The NCAA tournament bracket is here. At least one team is going to ruin your bracket, but more likely, a bunch of teams will, and your picks will be a total mess by the weekend.
In recognition of the fact that nobody really knows anything — but seeking to make some educated guesses based on the teams involved — here are some upsets that could be worth zeroing in on as you fill out your bracket. I’m not picking them outright, because, like you, I’ll miss plenty. But think of this as a catalog of upset picks to browse. The lines associated with these picks are opening numbers from BetOnline, subject to move around a bit.
Category 1: At least one of these is happening, and two or three wouldn’t be surprising
Let’s not count games between 8 and 9 seeds, because those aren’t upsets. And let’s avoid 7-10 games unless they’re really glaring, because those aren’t big upsets either.
No. 10 Florida (-2) over No. 7 Nevada, West Region
I said we’d try to avoid 7-10 games, but let’s make an exception off the hop for a tossup game that even has the lower seed as the single-game betting favorite. It’s not an upset from that perspective, but it’s nominally an upset from a bracket-building standpoint.
Nevada’s about a half-point better per game than Florida, per Ken Pomeroy’s adjusted efficiency, and I’m skeptical the difference is even that big, in context.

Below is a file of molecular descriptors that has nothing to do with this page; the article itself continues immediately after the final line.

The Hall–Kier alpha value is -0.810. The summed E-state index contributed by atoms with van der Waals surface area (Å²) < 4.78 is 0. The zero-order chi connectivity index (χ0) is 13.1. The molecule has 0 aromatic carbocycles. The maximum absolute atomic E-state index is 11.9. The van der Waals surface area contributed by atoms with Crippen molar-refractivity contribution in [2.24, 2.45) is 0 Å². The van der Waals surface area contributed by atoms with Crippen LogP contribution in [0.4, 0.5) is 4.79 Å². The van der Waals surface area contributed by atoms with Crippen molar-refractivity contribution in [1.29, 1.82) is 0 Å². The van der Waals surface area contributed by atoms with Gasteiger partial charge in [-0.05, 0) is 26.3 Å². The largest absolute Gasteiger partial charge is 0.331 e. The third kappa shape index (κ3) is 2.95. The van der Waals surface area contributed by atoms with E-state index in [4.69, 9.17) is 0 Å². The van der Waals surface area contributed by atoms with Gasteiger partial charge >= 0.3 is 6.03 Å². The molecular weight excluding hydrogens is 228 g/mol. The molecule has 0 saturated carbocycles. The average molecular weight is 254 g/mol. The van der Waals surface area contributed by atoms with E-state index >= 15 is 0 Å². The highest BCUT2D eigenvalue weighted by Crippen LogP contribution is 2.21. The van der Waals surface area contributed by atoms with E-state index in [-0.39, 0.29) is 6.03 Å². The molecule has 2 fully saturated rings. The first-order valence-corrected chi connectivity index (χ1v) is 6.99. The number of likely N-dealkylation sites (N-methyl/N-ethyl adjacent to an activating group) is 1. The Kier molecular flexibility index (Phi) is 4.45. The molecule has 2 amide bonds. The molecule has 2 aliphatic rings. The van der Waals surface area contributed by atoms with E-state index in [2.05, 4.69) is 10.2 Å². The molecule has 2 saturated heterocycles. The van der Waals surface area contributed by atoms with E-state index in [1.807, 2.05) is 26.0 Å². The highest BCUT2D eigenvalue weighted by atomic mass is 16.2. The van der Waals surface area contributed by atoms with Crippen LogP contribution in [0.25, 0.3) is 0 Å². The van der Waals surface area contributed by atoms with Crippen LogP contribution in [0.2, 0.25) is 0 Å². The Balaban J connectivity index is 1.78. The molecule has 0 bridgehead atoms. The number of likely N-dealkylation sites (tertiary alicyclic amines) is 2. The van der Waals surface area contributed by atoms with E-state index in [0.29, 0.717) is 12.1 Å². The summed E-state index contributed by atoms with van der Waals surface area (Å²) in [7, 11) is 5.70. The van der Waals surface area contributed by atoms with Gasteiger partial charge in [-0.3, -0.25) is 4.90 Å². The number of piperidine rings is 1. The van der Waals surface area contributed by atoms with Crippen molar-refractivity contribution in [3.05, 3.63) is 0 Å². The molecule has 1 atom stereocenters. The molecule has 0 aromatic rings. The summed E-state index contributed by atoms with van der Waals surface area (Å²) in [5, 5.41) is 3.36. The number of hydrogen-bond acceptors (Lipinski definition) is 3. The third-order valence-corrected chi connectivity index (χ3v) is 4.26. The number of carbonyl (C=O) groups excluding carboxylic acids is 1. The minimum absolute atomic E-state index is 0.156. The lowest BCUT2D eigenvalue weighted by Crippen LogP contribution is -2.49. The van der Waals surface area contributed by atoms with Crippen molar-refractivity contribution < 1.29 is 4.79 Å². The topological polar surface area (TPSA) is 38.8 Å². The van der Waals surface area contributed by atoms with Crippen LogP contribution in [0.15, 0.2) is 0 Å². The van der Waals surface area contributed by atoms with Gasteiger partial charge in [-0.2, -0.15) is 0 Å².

Their game is in Des Moines, but Florida could have a mild home-court advantage just because it’s an infinitely bigger program with more fans. Nevada hasn’t beaten a tournament-caliber team since the day after New Year’s, when it beat Utah State, which later got revenge on the Wolf Pack. The Pack just lost comfortably San Diego State in the Mountain West tournament while UF finished three points shy of eventual SEC champion Auburn.
No. 11 Saint Mary’s (+5) over No. 6 Villanova, South Region
Nova’s one of the great programs in the sport, but this is not the kind of national championship-contending team that Jay Wright has fielded so often in the last five years (and, really, beyond). The Wildcats have just a so-so defense, and they’re not nearly the three-point-shooting masters they’ve been in the recent past. Saint Mary’s remains second fiddle to Gonzaga in the WCC, even though the Gaels beat the Zags in the league tournament (after losing to them twice) this year. But it’s not clear they’re much worse than Nova.